Shaheen Malik eloquently called upon the Court to rescue the "rule of law" by overturning Taher's verdict as a logical consequence of the Court's earlier decisions in the 5th and 7th Amendment cases. On March 22nd of this year, Justice Chowdhury and Justice Hossain, showed great courage, and rescued the "rule of law." By doing so, they have profoundly assisted Bangladeshi society to return to that path of modern civilisation which Taher referred to in his own statement.
Taher noted that Zia's "Special Military Tribunal No. 1" had "put to shame what good things human civilisation had achieved through constant endeavour." By denouncing Zia's Tribunal as unlawful and criminal, the Supreme Court has taken a major step in undoing the shame this country has lived with for the crime its generals committed 35 years ago. Justices Chowdhury and Hossain are to be commended. Their great task, however, remains unfinished.
The injustice done to Abu Taher has been remedied to the degree it could. Even this much was a dream until March 22nd. It is very difficult to truly correct a crime that has happened in the past. Whatever is done will always be insufficient. A life can never be brought back. There is no way "to set right" the experience of three small children growing up without the daily presence of their father or a young woman losing her husband in the prime of life. In matters of the heart like this there can be no repair adequate to the event. No court can touch this realm.
If democracy is to triumph over dictatorship, the "rule of law" must be secured against attempts by ambitious military men to supersede civilian rule. This country was born out of Pakistan's denial of the outcome of the 1970 election. On March 25, 1971, after weeks of non-violent civil disobedience demanding the implementation of the election, a terrible massacre began on the grounds of Dhaka University. It marked the beginning of the War of Liberation.
On August 15, 1975, a group within the army aligned itself with a complex set of forces and set this country back. It appeared that the Pakistan model was being restored in an independent Bangladesh. Years of military dictatorship or quasai dictatorship prevailed where the assassins of Mujib lived as "protected persons" under the regimes of Zia and Ershad. In August 2007, after soldiers and students clashed at Dhaka University, the country moved dangerously close to yet another period of military dictatorship. The DGFI once again became a feared organisation as it picked up professors, students and other civilians. Torture in secret interrogation cells was back on the agenda.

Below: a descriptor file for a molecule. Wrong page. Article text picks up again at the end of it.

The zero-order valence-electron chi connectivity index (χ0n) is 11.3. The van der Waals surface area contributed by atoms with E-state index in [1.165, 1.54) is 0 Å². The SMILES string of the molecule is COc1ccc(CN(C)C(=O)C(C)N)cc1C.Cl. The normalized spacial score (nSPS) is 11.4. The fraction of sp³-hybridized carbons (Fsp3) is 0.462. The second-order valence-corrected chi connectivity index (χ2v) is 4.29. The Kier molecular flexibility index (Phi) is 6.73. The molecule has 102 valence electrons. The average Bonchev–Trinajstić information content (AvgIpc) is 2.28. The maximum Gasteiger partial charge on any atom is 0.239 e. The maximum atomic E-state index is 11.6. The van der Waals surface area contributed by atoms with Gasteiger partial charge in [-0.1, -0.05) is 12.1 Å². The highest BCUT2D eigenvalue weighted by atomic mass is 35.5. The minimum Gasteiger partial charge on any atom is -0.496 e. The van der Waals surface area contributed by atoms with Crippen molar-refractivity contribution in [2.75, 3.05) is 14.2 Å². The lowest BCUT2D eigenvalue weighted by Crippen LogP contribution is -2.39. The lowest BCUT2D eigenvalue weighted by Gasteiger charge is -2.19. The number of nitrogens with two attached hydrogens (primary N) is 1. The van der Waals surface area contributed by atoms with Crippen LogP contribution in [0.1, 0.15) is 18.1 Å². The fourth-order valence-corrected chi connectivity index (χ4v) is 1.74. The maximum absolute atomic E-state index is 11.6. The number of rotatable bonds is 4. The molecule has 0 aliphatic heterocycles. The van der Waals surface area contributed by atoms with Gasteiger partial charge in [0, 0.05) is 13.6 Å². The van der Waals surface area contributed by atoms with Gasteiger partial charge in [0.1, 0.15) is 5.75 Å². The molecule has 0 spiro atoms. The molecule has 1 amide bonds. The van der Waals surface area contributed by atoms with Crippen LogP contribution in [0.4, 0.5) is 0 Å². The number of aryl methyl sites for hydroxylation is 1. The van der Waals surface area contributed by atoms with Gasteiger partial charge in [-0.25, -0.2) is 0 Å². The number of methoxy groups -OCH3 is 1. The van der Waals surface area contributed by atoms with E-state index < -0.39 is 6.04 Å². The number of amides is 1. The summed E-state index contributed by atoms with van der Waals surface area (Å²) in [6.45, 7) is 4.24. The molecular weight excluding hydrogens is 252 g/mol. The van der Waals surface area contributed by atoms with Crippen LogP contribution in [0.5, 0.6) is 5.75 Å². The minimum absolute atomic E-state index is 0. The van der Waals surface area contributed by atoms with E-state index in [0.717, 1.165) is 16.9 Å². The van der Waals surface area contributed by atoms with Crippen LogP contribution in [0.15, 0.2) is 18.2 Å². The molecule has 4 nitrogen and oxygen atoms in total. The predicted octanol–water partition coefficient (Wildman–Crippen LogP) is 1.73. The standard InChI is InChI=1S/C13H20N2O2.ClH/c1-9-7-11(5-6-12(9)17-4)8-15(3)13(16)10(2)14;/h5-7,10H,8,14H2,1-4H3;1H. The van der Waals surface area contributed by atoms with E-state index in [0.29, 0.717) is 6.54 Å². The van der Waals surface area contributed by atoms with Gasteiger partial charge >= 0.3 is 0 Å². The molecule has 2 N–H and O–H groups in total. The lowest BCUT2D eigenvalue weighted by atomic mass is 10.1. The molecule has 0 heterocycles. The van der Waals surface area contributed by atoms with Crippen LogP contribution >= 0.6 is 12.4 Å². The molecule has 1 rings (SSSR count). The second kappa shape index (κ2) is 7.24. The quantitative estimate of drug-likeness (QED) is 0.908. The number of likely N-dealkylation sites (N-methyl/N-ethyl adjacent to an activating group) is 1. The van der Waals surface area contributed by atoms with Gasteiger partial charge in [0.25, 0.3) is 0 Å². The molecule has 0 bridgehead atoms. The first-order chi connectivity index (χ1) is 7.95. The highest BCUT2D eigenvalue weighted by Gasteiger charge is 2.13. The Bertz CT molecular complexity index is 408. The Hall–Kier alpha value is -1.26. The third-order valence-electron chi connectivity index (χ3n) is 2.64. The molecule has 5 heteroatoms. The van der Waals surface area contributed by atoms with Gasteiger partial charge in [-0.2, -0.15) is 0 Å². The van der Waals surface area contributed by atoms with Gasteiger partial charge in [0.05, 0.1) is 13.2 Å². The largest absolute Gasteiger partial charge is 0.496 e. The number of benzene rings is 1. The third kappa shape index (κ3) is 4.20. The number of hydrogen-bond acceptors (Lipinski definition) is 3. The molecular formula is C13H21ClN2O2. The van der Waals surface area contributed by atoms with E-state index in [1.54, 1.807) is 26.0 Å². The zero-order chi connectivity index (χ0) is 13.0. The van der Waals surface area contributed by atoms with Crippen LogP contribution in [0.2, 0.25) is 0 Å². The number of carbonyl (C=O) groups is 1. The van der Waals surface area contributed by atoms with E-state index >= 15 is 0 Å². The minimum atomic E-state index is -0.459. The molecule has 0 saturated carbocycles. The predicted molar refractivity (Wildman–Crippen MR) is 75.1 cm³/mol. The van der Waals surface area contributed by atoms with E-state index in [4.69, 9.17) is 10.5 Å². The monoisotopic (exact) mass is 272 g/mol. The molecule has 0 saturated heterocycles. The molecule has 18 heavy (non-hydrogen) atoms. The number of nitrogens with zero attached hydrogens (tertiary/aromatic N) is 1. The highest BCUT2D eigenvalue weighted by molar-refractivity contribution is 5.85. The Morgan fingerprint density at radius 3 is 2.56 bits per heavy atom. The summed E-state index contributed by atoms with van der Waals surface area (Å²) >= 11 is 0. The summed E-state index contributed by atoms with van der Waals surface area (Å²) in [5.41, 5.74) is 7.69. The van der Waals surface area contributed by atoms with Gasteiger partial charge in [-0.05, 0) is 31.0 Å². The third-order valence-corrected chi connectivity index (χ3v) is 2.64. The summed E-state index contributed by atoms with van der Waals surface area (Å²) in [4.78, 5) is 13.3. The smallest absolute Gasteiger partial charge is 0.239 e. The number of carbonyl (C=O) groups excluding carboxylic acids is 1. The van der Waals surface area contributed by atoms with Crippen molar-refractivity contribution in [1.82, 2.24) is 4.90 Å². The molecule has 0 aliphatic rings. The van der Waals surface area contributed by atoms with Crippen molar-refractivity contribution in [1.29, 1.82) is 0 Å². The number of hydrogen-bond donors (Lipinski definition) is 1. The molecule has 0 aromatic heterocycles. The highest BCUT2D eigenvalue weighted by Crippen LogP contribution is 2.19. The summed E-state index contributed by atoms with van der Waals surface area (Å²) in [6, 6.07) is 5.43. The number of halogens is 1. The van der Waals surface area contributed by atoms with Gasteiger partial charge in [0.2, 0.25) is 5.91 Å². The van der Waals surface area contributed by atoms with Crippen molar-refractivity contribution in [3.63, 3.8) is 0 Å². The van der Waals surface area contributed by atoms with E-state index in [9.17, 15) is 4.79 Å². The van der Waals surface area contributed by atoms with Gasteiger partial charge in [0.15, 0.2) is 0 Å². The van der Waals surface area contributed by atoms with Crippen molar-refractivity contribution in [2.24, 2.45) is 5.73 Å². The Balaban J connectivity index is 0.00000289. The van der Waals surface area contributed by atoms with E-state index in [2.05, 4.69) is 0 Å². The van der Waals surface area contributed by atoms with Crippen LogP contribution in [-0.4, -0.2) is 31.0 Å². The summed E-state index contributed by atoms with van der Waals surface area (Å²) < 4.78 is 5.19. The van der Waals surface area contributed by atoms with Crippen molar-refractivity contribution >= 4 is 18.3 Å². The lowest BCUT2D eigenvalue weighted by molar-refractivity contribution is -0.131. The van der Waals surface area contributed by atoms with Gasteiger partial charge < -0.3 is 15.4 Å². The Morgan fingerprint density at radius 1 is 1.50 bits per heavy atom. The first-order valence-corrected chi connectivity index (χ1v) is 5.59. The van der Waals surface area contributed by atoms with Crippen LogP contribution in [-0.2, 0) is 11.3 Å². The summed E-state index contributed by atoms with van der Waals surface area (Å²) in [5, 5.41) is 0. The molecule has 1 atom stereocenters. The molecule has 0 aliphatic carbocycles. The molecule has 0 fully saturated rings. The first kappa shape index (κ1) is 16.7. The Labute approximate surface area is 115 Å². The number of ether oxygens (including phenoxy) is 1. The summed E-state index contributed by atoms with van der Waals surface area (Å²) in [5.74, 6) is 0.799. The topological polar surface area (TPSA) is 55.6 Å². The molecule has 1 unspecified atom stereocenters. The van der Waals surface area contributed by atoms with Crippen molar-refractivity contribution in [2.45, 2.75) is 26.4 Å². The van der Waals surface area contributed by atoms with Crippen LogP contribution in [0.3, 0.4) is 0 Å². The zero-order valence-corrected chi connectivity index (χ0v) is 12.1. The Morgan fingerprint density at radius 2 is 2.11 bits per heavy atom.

With great maturity and discipline, the faculty and students of this and other universities, demanded in non-violent demonstrations and candle light vigils, the restoration of democratic institutions and the release of political prisoners. The courage that was shown was impressive. A divided rmy and caretaker government backed away from the precipice.
Prominent friends of Bangladesh such as Senator Edward Kennedy called upon the caretaker government and the army to release its prisoners and to end the cruel torture of its detainees. For months many of us had feared that for the first time since March 25, 1971, the Dhaka University campus might become the scene of a grim massacre of innocents. Where that would have ended one could only imagine.
Thus, the questions we explore here are not merely academic. They are critical to the lives and security of the people of this country. If a civilian democracy is to endure, its legitimacy must be grounded in programmes that achieve economic and social justice for a population that is struggling against poverty and underdevelopment.
Whether the path is social democratic, socialist or capitalist, the "rule of law" and the right to habeaus corpus and a fair trial can only be institutionalised if the state and its judiciary can become a guarantor of a just society. The French philosopher and mathematician, Blaise Pascal, once wrote: "Justice and power must be brought together, so that whatever is just may be powerful and whatever is powerful may be just."
This is the challenge ahead. In my view, the March 22nd decision by Justices Chowdhury and Hossain was a watershed. Although the Court's decision was a major step forward, there are still matters of great importance that must be addressed if democratic institutions are to endure, and not be attacked again by those elements that still harbour ambitions of dictatorship.

The writer was South Asia Correspondent of The Far Eastern Economic Review (Hong Kong).
E-mail: OpenDoor.Lifschultz@gmail.com